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Source: Porirua City Council 

Porirua Little Theatre has packed plenty into its 70-year existence – famous faces, friendships, dozens of shows, and the need for a new home.
The organisation is marking its anniversary with an exhibition at Pātaka that chronicles its history, from humble beginnings right up to its current show.
It is a vibrant display of costumes, props, stories and photos that tell the story of the theatre that’s had a place in the hearts of so many Porirua families for generations.
It began when a note was sent around with the Titahi Bay milkman in 1950, inviting residents to a meeting to discuss the possibility of a local theatre company.
Exhibition organiser Theresa Savory, a member of PLT for 46 years, says it’s a place where lifelong friendships were made.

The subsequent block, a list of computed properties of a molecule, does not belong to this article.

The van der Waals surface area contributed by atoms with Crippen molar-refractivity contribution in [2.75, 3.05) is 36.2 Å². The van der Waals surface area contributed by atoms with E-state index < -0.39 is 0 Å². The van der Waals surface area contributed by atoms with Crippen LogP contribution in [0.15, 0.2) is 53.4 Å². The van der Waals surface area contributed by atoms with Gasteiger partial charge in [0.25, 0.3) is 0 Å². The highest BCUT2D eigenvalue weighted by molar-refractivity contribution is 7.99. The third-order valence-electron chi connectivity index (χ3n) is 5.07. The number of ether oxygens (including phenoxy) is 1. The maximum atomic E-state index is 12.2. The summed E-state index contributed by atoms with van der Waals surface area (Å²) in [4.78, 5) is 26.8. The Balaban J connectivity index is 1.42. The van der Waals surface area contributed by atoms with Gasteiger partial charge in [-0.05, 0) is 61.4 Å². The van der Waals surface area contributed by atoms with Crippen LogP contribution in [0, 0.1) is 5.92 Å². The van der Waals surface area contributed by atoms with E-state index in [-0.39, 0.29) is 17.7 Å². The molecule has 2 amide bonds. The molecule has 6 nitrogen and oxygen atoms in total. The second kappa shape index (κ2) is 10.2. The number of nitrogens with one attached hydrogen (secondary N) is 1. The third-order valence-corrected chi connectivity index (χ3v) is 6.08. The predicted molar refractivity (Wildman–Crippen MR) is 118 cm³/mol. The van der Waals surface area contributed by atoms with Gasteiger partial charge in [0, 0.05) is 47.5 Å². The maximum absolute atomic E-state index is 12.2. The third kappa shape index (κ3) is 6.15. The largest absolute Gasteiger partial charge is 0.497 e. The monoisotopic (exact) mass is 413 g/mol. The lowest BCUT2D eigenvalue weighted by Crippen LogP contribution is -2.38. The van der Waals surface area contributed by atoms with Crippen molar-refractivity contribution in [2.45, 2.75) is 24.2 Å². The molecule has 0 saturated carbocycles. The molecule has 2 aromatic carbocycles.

“It’s often a family affair, with married couples having met during the shows and their children going on to perform in subsequent plays,” she says.
“There are sometimes three generations of a family involved.”
Famous faces that turned out for PLT include TV personality Gary McCormick, who grew up in the seaside suburb. He made his stage debut at the theatre and a picture survives of him as a young man sporting a tutu.
After losing its home in the Whitehouse Rd shops in 2012, PLT has been searching for a permanent home ever since.
“If anyone knows of a venue, please let us know. We are very good at converting a warehouse into a theatre!” Savory says.
Along with the need for a secure base, 2020 has been a year of forced interruptions, with productions cancelled due to Covid-19. The theatre now has a pandemic plan in place, so that shows can take place at Alert levels 1 and 2.
Porirua Mayor Anita Baker says it is a fitting time to be celebrating Porirua Little Theatre.
“It’s during challenging times like the year we’ve just experienced that the performing arts really come into their own – providing a sense of purpose and community for those involved, and much needed fun and entertainment for local audiences,” Mayor Baker says.
The PLT exhibition is on at Bottle Creek Gallery and runs until 6 December.